I knew I loved this album, though I didn’t really know why. My musical training was limited to a year of piano lessons and one music theory class. But part of being a poptimist is trusting your intuition.
When I looked into Puth’s music, it turned out to be surprisingly complex. Puth, who writes his own songs, is an accomplished pianist who studied songwriting at the Berklee College of Music. Critics have pointed out the sophistication of his composition technique. For example, in “Boy” he uses a deceptive beat that keeps listeners pleasantly off kilter. Learning about the music made me like it even more.
The night I finally saw Puth in concert was great for many reasons. I didn’t worry that the tweens would judge my uncool clothes (or even look at me), that the show would start after 11 pm, or that the people next to me would talk through the entire performance. No, it was all about the music, and screaming about how much we loved him for two hours.
Do you want to feel that? Here are some resources to get there.
The poptimism bible: Today, poptimism has become the dominant form of music criticism. Critics at the New York Times, National Public Radio (NPR), The New Yorker, and Slate now all pay close attention to how pop music is made and espouse its virtues.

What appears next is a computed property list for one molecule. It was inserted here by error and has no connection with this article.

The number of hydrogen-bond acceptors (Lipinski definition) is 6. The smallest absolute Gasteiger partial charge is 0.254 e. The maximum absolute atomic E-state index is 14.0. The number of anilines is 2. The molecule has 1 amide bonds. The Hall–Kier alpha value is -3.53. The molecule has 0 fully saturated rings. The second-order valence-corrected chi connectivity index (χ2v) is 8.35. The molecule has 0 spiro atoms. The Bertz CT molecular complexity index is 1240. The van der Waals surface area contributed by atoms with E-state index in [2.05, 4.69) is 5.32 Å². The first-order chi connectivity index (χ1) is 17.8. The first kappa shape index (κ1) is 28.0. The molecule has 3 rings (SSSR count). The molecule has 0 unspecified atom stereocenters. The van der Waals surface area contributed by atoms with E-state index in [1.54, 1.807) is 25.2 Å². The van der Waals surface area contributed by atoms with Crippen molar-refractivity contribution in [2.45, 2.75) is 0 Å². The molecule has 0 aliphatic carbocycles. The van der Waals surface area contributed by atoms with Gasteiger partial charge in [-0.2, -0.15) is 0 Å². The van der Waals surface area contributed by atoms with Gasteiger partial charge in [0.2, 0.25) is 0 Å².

It wasn’t always this way. In 2007, when the music writer Carl Wilson wrote his seminal book Let’s Talk About Love: A Journey to the End of Taste, poptimism was just beginning its ascent. The book is part of the 33⅓ series, in which critics write a book-length consideration of an important album. Rather than an album he loved, Wilson chose to delve into Celine Dion’s wildly popular 1997 album Let’s Talk About Love, and why he hated it so much.
Wilson’s book dives deep into the sociology behind why people like what they like. He points to research showing that most of us don’t have particularly cultivated ears, so our preferences are usually are not based on musical factors. Instead, we choose what our peers enjoy, or what we think might demonstrate our sophistication. The rich and educated have always used preferences in art to separate themselves from the masses, and he wonders how much of his distaste for Dion is simply, well, snobbery.